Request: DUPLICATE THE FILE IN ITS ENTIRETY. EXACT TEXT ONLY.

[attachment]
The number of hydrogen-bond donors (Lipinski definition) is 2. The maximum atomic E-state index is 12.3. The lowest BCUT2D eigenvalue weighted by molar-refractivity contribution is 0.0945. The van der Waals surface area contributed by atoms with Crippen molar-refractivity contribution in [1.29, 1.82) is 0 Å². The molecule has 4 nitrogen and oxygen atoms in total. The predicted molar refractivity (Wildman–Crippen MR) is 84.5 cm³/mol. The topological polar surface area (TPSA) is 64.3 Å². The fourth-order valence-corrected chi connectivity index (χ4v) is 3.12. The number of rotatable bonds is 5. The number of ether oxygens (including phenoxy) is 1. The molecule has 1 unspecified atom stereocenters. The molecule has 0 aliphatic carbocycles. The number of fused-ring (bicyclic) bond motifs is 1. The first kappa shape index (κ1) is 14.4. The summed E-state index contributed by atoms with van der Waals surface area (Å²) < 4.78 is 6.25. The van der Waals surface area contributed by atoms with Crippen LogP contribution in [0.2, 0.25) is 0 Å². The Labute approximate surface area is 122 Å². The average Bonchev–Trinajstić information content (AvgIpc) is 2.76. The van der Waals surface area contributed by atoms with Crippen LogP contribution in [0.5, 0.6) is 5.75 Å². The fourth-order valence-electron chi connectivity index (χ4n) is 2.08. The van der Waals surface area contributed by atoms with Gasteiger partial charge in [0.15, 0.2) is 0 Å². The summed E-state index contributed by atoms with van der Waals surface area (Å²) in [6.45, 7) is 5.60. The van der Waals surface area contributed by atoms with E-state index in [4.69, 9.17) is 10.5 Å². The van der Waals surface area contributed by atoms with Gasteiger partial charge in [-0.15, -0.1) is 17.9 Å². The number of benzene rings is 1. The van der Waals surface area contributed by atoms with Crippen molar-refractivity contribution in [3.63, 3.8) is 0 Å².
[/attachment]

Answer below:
The number of hydrogen-bond donors (Lipinski definition) is 2. The maximum atomic E-state index is 12.3. The lowest BCUT2D eigenvalue weighted by molar-refractivity contribution is 0.0945. The van der Waals surface area contributed by atoms with Crippen molar-refractivity contribution in [1.29, 1.82) is 0 Å². The molecule has 4 nitrogen and oxygen atoms in total. The predicted molar refractivity (Wildman–Crippen MR) is 84.5 cm³/mol. The topological polar surface area (TPSA) is 64.3 Å². The fourth-order valence-corrected chi connectivity index (χ4v) is 3.12. The number of rotatable bonds is 5. The number of ether oxygens (including phenoxy) is 1. The molecule has 1 unspecified atom stereocenters. The molecule has 0 aliphatic carbocycles. The number of fused-ring (bicyclic) bond motifs is 1. The first kappa shape index (κ1) is 14.4. The summed E-state index contributed by atoms with van der Waals surface area (Å²) < 4.78 is 6.25. The van der Waals surface area contributed by atoms with Crippen LogP contribution in [0.2, 0.25) is 0 Å². The Labute approximate surface area is 122 Å². The average Bonchev–Trinajstić information content (AvgIpc) is 2.76. The van der Waals surface area contributed by atoms with Crippen LogP contribution in [0.5, 0.6) is 5.75 Å². The fourth-order valence-electron chi connectivity index (χ4n) is 2.08. The van der Waals surface area contributed by atoms with Gasteiger partial charge in [0.15, 0.2) is 0 Å². The summed E-state index contributed by atoms with van der Waals surface area (Å²) in [6.45, 7) is 5.60. The van der Waals surface area contributed by atoms with E-state index in [4.69, 9.17) is 10.5 Å². The van der Waals surface area contributed by atoms with Gasteiger partial charge in [-0.15, -0.1) is 17.9 Å². The number of benzene rings is 1. The van der Waals surface area contributed by atoms with Crippen molar-refractivity contribution in [3.63, 3.8) is 0 Å².